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Evolving Post-World War II U.S. Inflation Dynamics

This paper uses a nonlinear stochastic model to describe inflation-unemployment dynamics in the U.S. after World War II. The model is a vector autoregression with coefficients that are random walks with innovations that are arbitrarily correlated with each other and with innovations to the observables. The model enables us to detect features that have been emphasized in theoretical analyses of inflation-unemployment dynamics. Those analyses involve coefficient drift in essential ways.

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Paper provided by Department of Economics, W. P. Carey School of Business, Arizona State University in its series Working Papers with number 2132872.

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Handle: RePEc:asu:wpaper:2132872
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  1. Stock, James H., 1991. "Confidence intervals for the largest autoregressive root in U.S. macroeconomic time series," Journal of Monetary Economics, Elsevier, vol. 28(3), pages 435-459, December.
  2. Robert G. King & Mark W. Watson, 1997. "Testing long-run neutrality," Economic Quarterly, Federal Reserve Bank of Richmond, issue Sum, pages 69-101.
  3. Robert J. Gordon, 1996. "The Time-Varying NAIRU and its Implications for Economic Policy," NBER Working Papers 5735, National Bureau of Economic Research, Inc.
  4. Richard Clarida & Jordi Gali & Mark Gertler, 1998. "Monetary Policy Rules and Macroeconomic Stability: Evidence and Some Theory," NBER Working Papers 6442, National Bureau of Economic Research, Inc.
  5. Uhlig, Harald, 1994. "What Macroeconomists Should Know about Unit Roots: A Bayesian Perspective," Econometric Theory, Cambridge University Press, vol. 10(3-4), pages 645-671, August.
  6. Robert J. Gordon, 1970. "The Recent Acceleration of Inflation and Its Lessons for the Future," Brookings Papers on Economic Activity, Economic Studies Program, The Brookings Institution, vol. 1(1), pages 8-47.
  7. Fisher, Mark E & Seater, John J, 1993. "Long-Run Neutrality and Superneutrality in an ARIMA Framework," American Economic Review, American Economic Association, vol. 83(3), pages 402-15, June.
  8. Anindya Banerjee & Robin L. Lumsdaine & James H. Stock, 1990. "Recursive and Sequential Tests of the Unit Root and Trend Break Hypothesis: Theory and International Evidence," NBER Working Papers 3510, National Bureau of Economic Research, Inc.
  9. Sargent, Thomas J, 1971. "A Note on the 'Accelerationist' Controversy," Journal of Money, Credit and Banking, Blackwell Publishing, vol. 3(3), pages 721-25, August.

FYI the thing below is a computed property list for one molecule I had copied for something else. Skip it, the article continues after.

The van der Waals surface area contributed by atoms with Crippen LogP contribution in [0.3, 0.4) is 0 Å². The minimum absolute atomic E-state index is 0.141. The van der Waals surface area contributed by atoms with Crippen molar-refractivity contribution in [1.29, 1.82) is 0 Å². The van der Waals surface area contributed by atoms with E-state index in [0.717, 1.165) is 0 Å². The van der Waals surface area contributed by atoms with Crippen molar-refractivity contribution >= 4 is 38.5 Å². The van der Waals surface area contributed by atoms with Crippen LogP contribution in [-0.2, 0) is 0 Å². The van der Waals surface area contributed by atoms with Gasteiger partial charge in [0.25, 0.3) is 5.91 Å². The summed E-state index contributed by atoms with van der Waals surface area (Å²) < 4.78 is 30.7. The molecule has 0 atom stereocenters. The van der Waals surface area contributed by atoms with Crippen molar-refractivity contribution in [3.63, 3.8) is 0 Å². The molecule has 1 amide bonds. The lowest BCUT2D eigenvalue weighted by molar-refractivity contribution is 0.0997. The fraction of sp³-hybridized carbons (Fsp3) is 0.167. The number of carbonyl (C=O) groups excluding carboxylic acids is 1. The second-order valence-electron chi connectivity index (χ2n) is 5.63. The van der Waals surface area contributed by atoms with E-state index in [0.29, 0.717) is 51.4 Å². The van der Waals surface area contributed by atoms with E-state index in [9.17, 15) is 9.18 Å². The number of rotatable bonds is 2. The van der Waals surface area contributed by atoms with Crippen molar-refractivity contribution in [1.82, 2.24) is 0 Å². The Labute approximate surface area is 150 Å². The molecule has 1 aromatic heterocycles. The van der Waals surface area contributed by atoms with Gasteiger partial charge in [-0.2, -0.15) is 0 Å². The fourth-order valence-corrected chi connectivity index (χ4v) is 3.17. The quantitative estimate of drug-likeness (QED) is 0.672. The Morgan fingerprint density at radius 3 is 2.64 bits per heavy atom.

10. Kydland, Finn E & Prescott, Edward C, 1977. "Rules Rather Than Discretion: The Inconsistency of Optimal Plans," Journal of Political Economy, University of Chicago Press, vol. 85(3), pages 473-91, June.
  11. Arturo Estrella & Frederic Mishkin, 1998. "Rethinking the role of NAIRU in monetary policy: implications of model formulation and uncertainty," Research Paper 9806, Federal Reserve Bank of New York.
  12. Peter N. Ireland, 1998. "Does the Time-Consistency Problem Explain the Behavior of Inflation in the United States?," Boston College Working Papers in Economics 415, Boston College Department of Economics.
  13. Bennett T. McCallum, 1997. "Issues in the Design of Monetary Policy Rules," NBER Working Papers 6016, National Bureau of Economic Research, Inc.
  14. Robert J. Barro & David B. Gordon, 1981. "A Positive Theory of Monetary Policy in a Natural-Rate Model," NBER Working Papers 0807, National Bureau of Economic Research, Inc.
  15. Ben S. Bernanke & Ilian Mihov, 1998. "Measuring Monetary Policy," The Quarterly Journal of Economics, Oxford University Press, vol. 113(3), pages 869-902.
  16. Christopher A. Sims, 1982. "Policy Analysis with Econometric Models," Brookings Papers on Economic Activity, Economic Studies Program, The Brookings Institution, vol. 13(1), pages 107-164.
  17. Ray C. Fair, 1996. "Testing the Standard View of the Long-Run Unemployment-Inflation Relationship," Cowles Foundation Discussion Papers 1121, Cowles Foundation for Research in Economics, Yale University.
  18. Beveridge, Stephen & Nelson, Charles R., 1981. "A new approach to decomposition of economic time series into permanent and transitory components with particular attention to measurement of the `business cycle'," Journal of Monetary Economics, Elsevier, vol. 7(2), pages 151-174.
  19. Robert J. Gordon, 1998. "Foundations of the Goldilocks Economy: Supply Shocks and the Time-Varying NAIRU," Brookings Papers on Economic Activity, Economic Studies Program, The Brookings Institution, vol. 29(2), pages 297-346.
  20. Pivetta, Frederic & Reis, Ricardo, 2007. "The persistence of inflation in the United States," Journal of Economic Dynamics and Control, Elsevier, vol. 31(4), pages 1326-1358, April.
  21. Bennett T. McCallum, 1999. "Recent developments in the analysis of monetary policy rules," Review, Federal Reserve Bank of St. Louis, issue Nov, pages 3-12.
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